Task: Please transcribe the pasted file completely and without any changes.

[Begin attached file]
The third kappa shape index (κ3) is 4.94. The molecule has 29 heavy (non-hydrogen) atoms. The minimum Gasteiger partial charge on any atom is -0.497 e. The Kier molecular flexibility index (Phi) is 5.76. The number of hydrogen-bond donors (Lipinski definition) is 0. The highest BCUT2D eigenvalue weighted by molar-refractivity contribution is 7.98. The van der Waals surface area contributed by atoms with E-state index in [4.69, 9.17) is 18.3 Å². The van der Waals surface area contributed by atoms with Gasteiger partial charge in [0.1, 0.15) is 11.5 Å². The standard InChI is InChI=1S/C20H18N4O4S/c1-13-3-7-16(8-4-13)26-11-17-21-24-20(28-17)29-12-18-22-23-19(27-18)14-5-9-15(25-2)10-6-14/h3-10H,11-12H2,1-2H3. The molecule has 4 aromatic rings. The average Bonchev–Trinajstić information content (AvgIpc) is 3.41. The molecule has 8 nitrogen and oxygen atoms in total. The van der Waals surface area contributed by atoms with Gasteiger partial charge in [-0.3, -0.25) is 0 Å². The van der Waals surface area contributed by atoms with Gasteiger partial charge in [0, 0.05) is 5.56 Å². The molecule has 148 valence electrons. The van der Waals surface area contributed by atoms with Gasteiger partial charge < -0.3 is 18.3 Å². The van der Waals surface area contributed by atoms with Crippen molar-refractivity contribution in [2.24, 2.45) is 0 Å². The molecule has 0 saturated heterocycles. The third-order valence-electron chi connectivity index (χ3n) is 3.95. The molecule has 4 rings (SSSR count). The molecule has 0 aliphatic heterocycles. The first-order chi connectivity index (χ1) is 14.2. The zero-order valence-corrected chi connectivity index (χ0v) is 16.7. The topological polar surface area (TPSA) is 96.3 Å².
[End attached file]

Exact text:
The third kappa shape index (κ3) is 4.94. The molecule has 29 heavy (non-hydrogen) atoms. The minimum Gasteiger partial charge on any atom is -0.497 e. The Kier molecular flexibility index (Phi) is 5.76. The number of hydrogen-bond donors (Lipinski definition) is 0. The highest BCUT2D eigenvalue weighted by molar-refractivity contribution is 7.98. The van der Waals surface area contributed by atoms with E-state index in [4.69, 9.17) is 18.3 Å². The van der Waals surface area contributed by atoms with Gasteiger partial charge in [0.1, 0.15) is 11.5 Å². The standard InChI is InChI=1S/C20H18N4O4S/c1-13-3-7-16(8-4-13)26-11-17-21-24-20(28-17)29-12-18-22-23-19(27-18)14-5-9-15(25-2)10-6-14/h3-10H,11-12H2,1-2H3. The molecule has 4 aromatic rings. The average Bonchev–Trinajstić information content (AvgIpc) is 3.41. The molecule has 8 nitrogen and oxygen atoms in total. The van der Waals surface area contributed by atoms with Gasteiger partial charge in [-0.3, -0.25) is 0 Å². The van der Waals surface area contributed by atoms with Gasteiger partial charge in [0, 0.05) is 5.56 Å². The molecule has 148 valence electrons. The van der Waals surface area contributed by atoms with Gasteiger partial charge < -0.3 is 18.3 Å². The van der Waals surface area contributed by atoms with Crippen molar-refractivity contribution in [2.24, 2.45) is 0 Å². The molecule has 0 saturated heterocycles. The third-order valence-electron chi connectivity index (χ3n) is 3.95. The molecule has 4 rings (SSSR count). The molecule has 0 aliphatic heterocycles. The first-order chi connectivity index (χ1) is 14.2. The zero-order valence-corrected chi connectivity index (χ0v) is 16.7. The topological polar surface area (TPSA) is 96.3 Å².